Date of Award

12-2014

Document Type

Thesis

Degree Name

Master of Science (MS)

Department

Biology

First Advisor

Jeffery L. Larkin, Ph.D.

Second Advisor

Joseph Duchamp, Ph.D.

Third Advisor

Josiah Townsend, Ph.D.

Abstract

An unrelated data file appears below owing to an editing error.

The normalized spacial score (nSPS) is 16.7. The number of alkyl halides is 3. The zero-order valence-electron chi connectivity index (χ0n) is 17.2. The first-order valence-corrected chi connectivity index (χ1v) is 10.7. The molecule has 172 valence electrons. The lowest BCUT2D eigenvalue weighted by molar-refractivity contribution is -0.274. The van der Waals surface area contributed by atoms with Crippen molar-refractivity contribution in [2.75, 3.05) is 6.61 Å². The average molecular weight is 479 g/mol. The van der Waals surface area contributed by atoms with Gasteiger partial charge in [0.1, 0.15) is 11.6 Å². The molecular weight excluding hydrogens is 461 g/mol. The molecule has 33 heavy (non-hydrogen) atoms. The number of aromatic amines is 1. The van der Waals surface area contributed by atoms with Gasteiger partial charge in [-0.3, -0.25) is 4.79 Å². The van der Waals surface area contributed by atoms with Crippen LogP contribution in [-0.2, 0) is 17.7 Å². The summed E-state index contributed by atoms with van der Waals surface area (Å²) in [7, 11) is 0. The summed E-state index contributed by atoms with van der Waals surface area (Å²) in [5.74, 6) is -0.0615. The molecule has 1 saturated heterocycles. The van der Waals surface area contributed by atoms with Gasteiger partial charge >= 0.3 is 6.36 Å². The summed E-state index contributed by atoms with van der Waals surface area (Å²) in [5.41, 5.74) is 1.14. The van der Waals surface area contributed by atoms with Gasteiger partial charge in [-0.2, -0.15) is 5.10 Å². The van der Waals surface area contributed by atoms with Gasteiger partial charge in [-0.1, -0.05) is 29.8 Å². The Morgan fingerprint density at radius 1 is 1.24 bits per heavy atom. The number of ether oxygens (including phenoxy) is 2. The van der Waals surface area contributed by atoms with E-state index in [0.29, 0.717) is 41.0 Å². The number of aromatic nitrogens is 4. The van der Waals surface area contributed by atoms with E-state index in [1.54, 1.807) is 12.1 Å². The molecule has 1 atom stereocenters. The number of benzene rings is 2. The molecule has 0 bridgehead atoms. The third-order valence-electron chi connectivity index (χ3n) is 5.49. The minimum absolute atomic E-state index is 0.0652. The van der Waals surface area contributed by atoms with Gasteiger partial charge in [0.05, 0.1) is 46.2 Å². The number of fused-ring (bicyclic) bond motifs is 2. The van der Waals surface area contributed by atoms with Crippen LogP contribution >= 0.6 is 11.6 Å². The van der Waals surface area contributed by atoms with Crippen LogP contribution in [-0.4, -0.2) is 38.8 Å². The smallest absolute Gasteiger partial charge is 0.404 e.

The shorthead garter snake Thamnophis brachystoma has one of the most restricted ranges of any snake species in the United States, with approximately 90% residing within northwestern Pennsylvania. Although recent surveys indicate that the shorthead garter snake is relatively abundant in certain populations, there is at least some evidence of overall population decline. Furthermore, the specific requirements that may contribute to the restricted range of this species are currently unknown. A better understanding of shorthead garter snake habitat requirements and areas of occupancy is a necessary first step toward the development of an appropriate species-specific conservation strategy. In 2010, I conducted shorthead garter snake occupancy surveys and associated habitat sampling at 40 sites in northwestern Pennsylvania. I used logistic regression to model the relationship between shorthead garter snake occupancy and habitat covariates. I detected shorthead garter snakes at 18 of 40 sites surveyed. Based on the regression analysis, canopy cover (p=0.0242) and distance to water (p=0.0372) were found to be the best predicting factors for shorthead garter snake occupancy (AUC=0.809). Canopy cover was lower at occupied sites (avg=1.4%) than unoccupied sites (avg=10.9%), and distance to water was shorter from occupied sites (avg=397m) than unoccupied sites (avg=1598m). My results suggest that extensive canopy cover at sites with otherwise appropriate conditions may influence shorthead garter snake presence, and that the decline of this species may be linked to patterns of landscape-scale regrowth of forests that have occurred throughout much of the species restricted range.

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